Workshop Program


3:00 – 4:00 Professor Xiaoru Yuan (Peking University) “Urban Data Visualization”

Understanding the complex nature of activities in modern metropolitan regions are difficult due to the vast amount of data required for processing and analysis. Visualization provides essential accesses for users to comprehend such big data and gain insights, which is crucial for decision makers, political figures, as well as the general public. This talk will discuss visualization cases covering various types of urban data, including taxi GPS data, vehicle RFID data, subway IC card data, and social media data, and demonstrate how different data sets can be integrated for advanced visual analysis. With the assistant of properly designed visualization and interaction, both general pubic and experts can interactively conduct the data exploration, mental image construction, and insight discovery.

4:00 – 5:00 Professor Jaegul Choo (Korea University) “Joining Forces from Data Mining and Visual Analytics for Large-scale High-dimensional Data”

Visual analytics, which leverages human exploration via interactive visualization in data analyses, has recently gained popularity. Data mining methods often play a crucial role in visual analytics by providing an important insight about data. In this talk, I will present both fundamental approaches and visual analytics systems that join forces from data mining and visual analytics.

First, I will introduce a visual analytics system called the FODAVA testbed where users can obtain crucial understanding of data by applying various data mining methods in an interactive visual manner. Second, I will present another system called UTOPIAN (User-driven Topic Modeling based on Interactive Nonnegative Matrix Factorization), which re-designs computational methods for supporting various user interactions with real-time responses in visual analytics. Several usage scenarios of UTOPIAN will be presented using real-world data sets. Finally, my on-going work and future directions will be discussed.

5:00 – 6:00 Professor Le Song (Georgia Institute of Technology, Department of Computational Science and Engineering, College of Computing, USA), “Topic Modeling from Continuous-Time Document Streams with Dirichlet Hawkes Processes”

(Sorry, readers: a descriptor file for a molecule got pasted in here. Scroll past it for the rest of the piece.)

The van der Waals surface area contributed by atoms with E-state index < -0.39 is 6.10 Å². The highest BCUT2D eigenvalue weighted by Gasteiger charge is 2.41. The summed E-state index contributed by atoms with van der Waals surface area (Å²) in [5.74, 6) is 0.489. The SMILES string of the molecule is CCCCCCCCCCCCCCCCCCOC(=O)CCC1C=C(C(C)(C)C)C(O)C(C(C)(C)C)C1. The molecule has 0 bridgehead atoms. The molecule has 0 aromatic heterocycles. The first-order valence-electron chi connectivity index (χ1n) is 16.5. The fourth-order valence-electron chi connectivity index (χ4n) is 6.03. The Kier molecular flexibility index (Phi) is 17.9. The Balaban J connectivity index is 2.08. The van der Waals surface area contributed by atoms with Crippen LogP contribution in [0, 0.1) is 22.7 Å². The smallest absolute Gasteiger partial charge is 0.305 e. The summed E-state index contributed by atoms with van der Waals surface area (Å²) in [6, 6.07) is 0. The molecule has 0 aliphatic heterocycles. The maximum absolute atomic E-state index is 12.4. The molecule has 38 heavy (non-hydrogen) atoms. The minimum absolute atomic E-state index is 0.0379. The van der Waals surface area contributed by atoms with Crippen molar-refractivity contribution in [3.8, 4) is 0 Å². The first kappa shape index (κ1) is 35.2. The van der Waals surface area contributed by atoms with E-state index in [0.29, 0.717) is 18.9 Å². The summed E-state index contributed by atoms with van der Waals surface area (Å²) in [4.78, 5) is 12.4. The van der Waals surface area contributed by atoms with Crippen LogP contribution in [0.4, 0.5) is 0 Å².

Topics and clusters in document streams, such as online news articles, can be induced by their textual contents, as well as by the temporal dynamics of their arriving patterns. Can we leverage both sources of information to obtain a better clustering of the documents, and distill information that is not possible to extract using texts only? I will talk about a novel random process, referred to as the Dirichlet Hawkes process, to take into account both text and temporal information in a unified framework. A distinctive feature of the proposed model is that the preferential attachment of items to clusters according to cluster sizes, present in Dirichlet processes, is now driven according to the intensities of cluster-wise self-exciting temporal point processes, the Hawkes processes. This new model establishes a previously unexplored connection between Bayesian Nonparametrics and temporal Point Processes, which makes the number of clusters grow to accommodate the increasing complexity of online streaming contents, while at the same time adapts to the ever changing dynamics of the respective continuous arrival time. We conducted large-scale experiments on both synthetic and real world news articles, and show that Dirichlet-Hawkes processes can recover both meaningful topics and temporal dynamics, which leads to better predictive performance in terms of content perplexity and arrival time of future documents.